I've just been watching the breaking news about the report into the Savile scandal, the bits involving the BBC, that is, compiled by Dame Janet Smith. There's a horrible fascination about all this, and I don't think it's of a prurient nature. The material on the abuse of the victims is depressing and revolting, very far from fascinating. But what all this has to tell us about how easily organisations go wrong is where the fascination, and perhaps the lessons, lie.
We're told, I'm sure correctly, that a climate of fear prevailed at the BBC (and still does, it would seem) that means grown-up, intelligent men and women of much ability found themselves unable to do the right thing and take action against the abuse, by exposing it. On one level that's extraordinary, but everyone who's worked in an organisation will be aware of how it could come about, and just how easily.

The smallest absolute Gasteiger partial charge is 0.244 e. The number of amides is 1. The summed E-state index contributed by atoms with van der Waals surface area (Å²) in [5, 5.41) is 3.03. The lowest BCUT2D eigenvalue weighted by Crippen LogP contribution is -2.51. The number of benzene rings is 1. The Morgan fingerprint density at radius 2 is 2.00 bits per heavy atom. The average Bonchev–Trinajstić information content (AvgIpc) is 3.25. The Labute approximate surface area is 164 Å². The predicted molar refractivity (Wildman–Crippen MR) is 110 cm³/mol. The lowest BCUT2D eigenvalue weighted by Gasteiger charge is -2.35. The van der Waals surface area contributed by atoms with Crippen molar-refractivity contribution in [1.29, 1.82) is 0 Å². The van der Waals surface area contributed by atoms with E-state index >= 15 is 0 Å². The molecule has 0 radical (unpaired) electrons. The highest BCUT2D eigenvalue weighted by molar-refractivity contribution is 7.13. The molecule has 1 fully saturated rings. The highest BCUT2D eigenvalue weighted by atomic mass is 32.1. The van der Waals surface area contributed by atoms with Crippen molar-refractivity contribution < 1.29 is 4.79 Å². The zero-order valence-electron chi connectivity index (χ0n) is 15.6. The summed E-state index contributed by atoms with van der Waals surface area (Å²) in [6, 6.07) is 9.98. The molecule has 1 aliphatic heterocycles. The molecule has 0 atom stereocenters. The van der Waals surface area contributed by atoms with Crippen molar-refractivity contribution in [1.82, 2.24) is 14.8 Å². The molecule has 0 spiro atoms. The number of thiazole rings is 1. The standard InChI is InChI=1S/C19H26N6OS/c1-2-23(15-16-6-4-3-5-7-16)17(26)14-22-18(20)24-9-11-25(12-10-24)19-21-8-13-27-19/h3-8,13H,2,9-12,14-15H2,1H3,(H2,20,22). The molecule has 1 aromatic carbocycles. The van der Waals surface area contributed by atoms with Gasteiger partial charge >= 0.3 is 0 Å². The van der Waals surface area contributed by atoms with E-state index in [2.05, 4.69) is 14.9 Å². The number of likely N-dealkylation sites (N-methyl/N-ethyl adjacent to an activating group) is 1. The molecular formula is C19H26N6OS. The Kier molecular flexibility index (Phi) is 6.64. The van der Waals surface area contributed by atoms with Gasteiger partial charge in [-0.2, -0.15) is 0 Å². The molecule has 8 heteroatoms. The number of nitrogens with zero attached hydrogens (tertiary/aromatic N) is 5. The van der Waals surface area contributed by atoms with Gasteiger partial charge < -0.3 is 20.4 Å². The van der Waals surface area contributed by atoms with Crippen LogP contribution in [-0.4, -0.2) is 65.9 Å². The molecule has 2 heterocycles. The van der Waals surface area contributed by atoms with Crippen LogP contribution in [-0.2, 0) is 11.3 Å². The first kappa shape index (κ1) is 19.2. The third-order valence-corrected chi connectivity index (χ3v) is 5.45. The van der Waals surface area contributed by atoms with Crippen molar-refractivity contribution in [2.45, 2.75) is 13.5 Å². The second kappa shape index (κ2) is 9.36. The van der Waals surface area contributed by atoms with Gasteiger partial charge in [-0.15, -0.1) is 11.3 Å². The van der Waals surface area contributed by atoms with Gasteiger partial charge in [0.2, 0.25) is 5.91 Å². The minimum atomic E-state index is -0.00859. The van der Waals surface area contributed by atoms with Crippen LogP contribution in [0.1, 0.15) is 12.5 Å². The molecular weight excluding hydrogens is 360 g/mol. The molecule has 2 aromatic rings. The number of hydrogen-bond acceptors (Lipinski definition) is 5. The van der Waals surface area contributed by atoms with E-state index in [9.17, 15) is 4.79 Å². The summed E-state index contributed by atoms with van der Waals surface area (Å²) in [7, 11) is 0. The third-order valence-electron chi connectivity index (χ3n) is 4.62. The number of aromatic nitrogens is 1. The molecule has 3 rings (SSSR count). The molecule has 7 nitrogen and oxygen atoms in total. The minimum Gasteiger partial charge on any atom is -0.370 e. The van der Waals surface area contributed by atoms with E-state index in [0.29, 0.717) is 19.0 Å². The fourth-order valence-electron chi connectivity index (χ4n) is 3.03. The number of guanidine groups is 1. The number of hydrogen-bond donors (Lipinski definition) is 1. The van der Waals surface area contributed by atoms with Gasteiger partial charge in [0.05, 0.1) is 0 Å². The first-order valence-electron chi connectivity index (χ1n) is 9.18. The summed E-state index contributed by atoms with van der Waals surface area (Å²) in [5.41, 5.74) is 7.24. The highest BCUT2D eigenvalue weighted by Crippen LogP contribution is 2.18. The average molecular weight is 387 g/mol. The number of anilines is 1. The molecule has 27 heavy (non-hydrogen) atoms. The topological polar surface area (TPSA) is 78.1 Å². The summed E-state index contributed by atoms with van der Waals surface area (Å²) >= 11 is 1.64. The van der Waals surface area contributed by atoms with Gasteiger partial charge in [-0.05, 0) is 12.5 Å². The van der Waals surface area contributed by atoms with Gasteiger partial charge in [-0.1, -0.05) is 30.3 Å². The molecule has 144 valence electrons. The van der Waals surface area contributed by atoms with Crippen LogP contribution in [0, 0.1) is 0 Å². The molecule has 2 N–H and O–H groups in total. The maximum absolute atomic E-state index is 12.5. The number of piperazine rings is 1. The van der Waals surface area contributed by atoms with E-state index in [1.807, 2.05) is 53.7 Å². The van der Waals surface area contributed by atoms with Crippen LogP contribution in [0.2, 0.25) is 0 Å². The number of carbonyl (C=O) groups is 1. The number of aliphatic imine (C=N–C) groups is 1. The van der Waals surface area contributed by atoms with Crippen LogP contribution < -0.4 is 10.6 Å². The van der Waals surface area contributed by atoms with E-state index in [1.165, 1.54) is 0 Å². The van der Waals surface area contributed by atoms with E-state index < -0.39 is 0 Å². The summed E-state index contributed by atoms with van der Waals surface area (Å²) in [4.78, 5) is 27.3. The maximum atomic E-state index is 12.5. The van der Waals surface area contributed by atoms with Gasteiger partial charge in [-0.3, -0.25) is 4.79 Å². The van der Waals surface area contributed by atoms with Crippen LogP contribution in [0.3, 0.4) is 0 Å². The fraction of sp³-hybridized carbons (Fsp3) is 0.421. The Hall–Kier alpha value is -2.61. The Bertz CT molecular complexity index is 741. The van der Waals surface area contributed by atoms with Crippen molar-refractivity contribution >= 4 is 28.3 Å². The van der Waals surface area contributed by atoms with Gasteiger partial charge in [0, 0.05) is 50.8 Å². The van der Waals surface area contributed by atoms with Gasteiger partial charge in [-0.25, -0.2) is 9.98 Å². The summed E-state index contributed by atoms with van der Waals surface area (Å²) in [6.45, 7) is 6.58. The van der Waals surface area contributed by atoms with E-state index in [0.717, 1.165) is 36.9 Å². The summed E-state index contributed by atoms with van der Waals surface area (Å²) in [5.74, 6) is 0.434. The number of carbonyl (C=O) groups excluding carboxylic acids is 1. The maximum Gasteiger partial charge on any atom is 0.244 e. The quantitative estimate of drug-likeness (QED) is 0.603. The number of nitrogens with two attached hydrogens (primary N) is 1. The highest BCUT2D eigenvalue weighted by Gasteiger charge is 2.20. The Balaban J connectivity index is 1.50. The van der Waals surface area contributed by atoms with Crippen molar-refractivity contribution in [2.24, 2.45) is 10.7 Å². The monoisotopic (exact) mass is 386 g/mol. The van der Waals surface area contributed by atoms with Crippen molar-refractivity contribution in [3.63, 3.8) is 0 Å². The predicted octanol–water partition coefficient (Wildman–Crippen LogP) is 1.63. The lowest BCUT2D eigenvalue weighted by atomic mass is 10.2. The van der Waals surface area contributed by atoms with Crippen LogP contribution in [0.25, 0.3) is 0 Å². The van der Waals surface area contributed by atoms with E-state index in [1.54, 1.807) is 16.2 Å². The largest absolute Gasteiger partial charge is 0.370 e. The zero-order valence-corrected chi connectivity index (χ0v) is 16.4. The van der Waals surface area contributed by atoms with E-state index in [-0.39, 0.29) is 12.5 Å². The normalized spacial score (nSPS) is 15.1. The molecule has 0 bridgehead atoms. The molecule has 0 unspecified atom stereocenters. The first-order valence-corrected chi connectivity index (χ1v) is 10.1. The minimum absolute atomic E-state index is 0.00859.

It seems to me there's a moral imperative involved here, and a difficult one to live up to: the cultivation of fearlessness.